20irrigation, and soaker hoses.

21(4) Implementation of recycled water irrigation.

22(b) For purposes of this section, “feasible” means capable of
23being accomplished in a successful manner within a reasonable
24period of time, taking into account life-cycle cost analyses, and
25environmental, social, historical, and technological factors.

26

SEC. 2.  

Article 6.5 (commencing with Section 14714) is added
27to Chapter 2 of Part 5.5 of Division 3 of Title 2 of the Government
28 Code
, to read:

29 

30Article 6.5.  State Property Water Use
31

 

32

14714.  

(a) When the department replaces landscaping or
33irrigation on property or when new property is added to the
34department’s statewide property inventory, the department shall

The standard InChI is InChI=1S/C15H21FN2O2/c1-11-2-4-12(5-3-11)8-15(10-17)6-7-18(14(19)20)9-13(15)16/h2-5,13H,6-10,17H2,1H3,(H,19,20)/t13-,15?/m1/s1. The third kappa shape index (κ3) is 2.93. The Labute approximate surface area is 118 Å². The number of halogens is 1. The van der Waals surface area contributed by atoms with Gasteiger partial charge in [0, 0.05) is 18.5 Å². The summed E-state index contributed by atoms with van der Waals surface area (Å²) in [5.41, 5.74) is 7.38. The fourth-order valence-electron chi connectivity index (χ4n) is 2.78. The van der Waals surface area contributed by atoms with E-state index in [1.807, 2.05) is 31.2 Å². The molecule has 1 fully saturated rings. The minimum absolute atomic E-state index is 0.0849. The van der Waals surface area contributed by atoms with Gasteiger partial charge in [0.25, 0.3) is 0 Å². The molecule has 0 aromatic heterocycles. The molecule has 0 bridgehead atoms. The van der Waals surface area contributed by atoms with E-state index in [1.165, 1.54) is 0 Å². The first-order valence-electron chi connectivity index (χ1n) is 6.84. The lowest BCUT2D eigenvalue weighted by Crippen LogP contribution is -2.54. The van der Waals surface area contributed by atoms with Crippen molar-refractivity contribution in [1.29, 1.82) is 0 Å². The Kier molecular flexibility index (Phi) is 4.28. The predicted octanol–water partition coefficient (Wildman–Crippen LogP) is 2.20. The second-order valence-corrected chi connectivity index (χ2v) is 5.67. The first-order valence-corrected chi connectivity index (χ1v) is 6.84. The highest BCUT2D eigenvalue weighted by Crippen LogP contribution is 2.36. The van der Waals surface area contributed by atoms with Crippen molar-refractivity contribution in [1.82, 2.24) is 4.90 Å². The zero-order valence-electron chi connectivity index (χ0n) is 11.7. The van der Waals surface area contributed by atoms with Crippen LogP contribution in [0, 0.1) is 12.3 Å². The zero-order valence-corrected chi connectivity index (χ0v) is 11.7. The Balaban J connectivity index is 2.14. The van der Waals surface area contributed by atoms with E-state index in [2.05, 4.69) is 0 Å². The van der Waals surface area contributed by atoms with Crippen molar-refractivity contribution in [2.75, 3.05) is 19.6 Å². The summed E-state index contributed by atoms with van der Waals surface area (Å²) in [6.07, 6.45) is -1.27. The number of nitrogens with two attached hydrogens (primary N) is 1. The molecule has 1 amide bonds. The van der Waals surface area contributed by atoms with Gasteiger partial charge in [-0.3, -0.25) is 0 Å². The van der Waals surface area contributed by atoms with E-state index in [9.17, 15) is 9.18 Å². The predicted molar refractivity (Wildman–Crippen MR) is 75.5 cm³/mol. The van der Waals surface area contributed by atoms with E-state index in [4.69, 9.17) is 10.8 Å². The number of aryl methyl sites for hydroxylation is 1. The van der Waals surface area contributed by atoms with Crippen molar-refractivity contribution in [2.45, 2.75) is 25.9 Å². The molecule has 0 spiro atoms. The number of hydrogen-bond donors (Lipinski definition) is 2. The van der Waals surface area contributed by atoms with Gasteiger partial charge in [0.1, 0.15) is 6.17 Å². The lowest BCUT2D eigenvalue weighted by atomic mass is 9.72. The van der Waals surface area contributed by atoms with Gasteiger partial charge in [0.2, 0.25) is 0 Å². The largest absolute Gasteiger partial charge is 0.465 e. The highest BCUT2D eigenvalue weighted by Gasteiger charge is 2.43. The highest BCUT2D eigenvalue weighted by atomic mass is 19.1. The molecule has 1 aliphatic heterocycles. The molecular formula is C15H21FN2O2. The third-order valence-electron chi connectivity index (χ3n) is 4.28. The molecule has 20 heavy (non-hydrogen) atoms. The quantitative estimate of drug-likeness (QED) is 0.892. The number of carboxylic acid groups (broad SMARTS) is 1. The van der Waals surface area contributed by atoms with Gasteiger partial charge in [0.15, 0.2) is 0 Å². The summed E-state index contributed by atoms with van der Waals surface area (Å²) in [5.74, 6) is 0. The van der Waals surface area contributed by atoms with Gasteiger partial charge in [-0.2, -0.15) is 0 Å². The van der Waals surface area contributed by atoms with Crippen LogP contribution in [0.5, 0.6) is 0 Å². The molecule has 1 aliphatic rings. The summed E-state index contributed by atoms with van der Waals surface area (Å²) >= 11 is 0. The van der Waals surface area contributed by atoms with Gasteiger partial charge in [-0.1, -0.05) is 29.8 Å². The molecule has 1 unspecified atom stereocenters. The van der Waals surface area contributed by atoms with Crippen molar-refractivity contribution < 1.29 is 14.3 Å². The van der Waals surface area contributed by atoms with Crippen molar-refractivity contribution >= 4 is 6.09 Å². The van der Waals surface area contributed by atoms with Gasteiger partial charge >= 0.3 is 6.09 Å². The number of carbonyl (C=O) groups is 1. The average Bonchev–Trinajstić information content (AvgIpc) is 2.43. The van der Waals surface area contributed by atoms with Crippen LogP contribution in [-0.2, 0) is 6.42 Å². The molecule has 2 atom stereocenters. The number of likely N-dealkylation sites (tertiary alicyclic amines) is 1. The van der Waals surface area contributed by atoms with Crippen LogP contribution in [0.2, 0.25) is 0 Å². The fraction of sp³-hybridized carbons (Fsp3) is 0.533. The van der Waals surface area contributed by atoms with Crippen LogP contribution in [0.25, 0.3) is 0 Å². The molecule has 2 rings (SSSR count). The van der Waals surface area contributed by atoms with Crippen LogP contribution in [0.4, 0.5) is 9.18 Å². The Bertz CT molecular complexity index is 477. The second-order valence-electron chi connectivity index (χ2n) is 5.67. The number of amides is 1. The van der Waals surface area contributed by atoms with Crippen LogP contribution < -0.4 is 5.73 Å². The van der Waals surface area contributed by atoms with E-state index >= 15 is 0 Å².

35reduce water consumption and increase water efficiencies for that
36property, where feasible, through any or all of the following:

37(1) Replacement of landscaping with drought-tolerant plants
38with an emphasis on native plant species.

39(2) Replacement of irrigation timers to permit efficient watering
40schedules.

P4    1(3) Replacement of spray sprinkler heads with bubblers, drip
2irrigation, and soaker hoses.

3(4) Implementation of recycled water irrigation.

4(b) Work on public property of the California State University
5shall be subject to the consent of the California State University.

6(c) For purposes of this section, “feasible” means capable of
7being accomplished in a successful manner within a reasonable
8period of time, taking into account life-cycle cost analyses, and
9environmental, social, historical, and technological factors.